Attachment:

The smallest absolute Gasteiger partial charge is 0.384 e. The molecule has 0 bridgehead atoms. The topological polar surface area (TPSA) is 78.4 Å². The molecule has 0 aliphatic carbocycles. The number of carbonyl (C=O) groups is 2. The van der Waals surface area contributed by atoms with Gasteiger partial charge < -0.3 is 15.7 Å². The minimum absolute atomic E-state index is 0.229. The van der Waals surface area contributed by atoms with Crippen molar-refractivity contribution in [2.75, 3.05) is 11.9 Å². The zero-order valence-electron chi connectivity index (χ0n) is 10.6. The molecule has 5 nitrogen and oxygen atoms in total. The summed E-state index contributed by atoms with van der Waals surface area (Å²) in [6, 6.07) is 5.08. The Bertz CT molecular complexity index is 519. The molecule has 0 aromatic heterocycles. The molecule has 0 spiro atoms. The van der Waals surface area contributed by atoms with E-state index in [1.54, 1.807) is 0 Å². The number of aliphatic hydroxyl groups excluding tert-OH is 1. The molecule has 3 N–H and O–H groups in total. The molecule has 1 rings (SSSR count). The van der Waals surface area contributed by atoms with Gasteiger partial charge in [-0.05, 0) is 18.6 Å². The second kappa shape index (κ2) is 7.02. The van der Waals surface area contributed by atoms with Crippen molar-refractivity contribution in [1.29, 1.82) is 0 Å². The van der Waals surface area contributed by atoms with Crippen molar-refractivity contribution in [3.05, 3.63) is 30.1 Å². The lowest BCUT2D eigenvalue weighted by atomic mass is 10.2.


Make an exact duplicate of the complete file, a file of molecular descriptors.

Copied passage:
The smallest absolute Gasteiger partial charge is 0.384 e. The molecule has 0 bridgehead atoms. The topological polar surface area (TPSA) is 78.4 Å². The molecule has 0 aliphatic carbocycles. The number of carbonyl (C=O) groups is 2. The van der Waals surface area contributed by atoms with Gasteiger partial charge < -0.3 is 15.7 Å². The minimum absolute atomic E-state index is 0.229. The van der Waals surface area contributed by atoms with Crippen molar-refractivity contribution in [2.75, 3.05) is 11.9 Å². The zero-order valence-electron chi connectivity index (χ0n) is 10.6. The molecule has 5 nitrogen and oxygen atoms in total. The summed E-state index contributed by atoms with van der Waals surface area (Å²) in [6, 6.07) is 5.08. The Bertz CT molecular complexity index is 519. The molecule has 0 aromatic heterocycles. The molecule has 0 spiro atoms. The van der Waals surface area contributed by atoms with E-state index in [1.54, 1.807) is 0 Å². The number of aliphatic hydroxyl groups excluding tert-OH is 1. The molecule has 3 N–H and O–H groups in total. The molecule has 1 rings (SSSR count). The van der Waals surface area contributed by atoms with Gasteiger partial charge in [-0.05, 0) is 18.6 Å². The second kappa shape index (κ2) is 7.02. The van der Waals surface area contributed by atoms with Crippen molar-refractivity contribution in [1.29, 1.82) is 0 Å². The van der Waals surface area contributed by atoms with Crippen molar-refractivity contribution in [3.05, 3.63) is 30.1 Å². The lowest BCUT2D eigenvalue weighted by atomic mass is 10.2.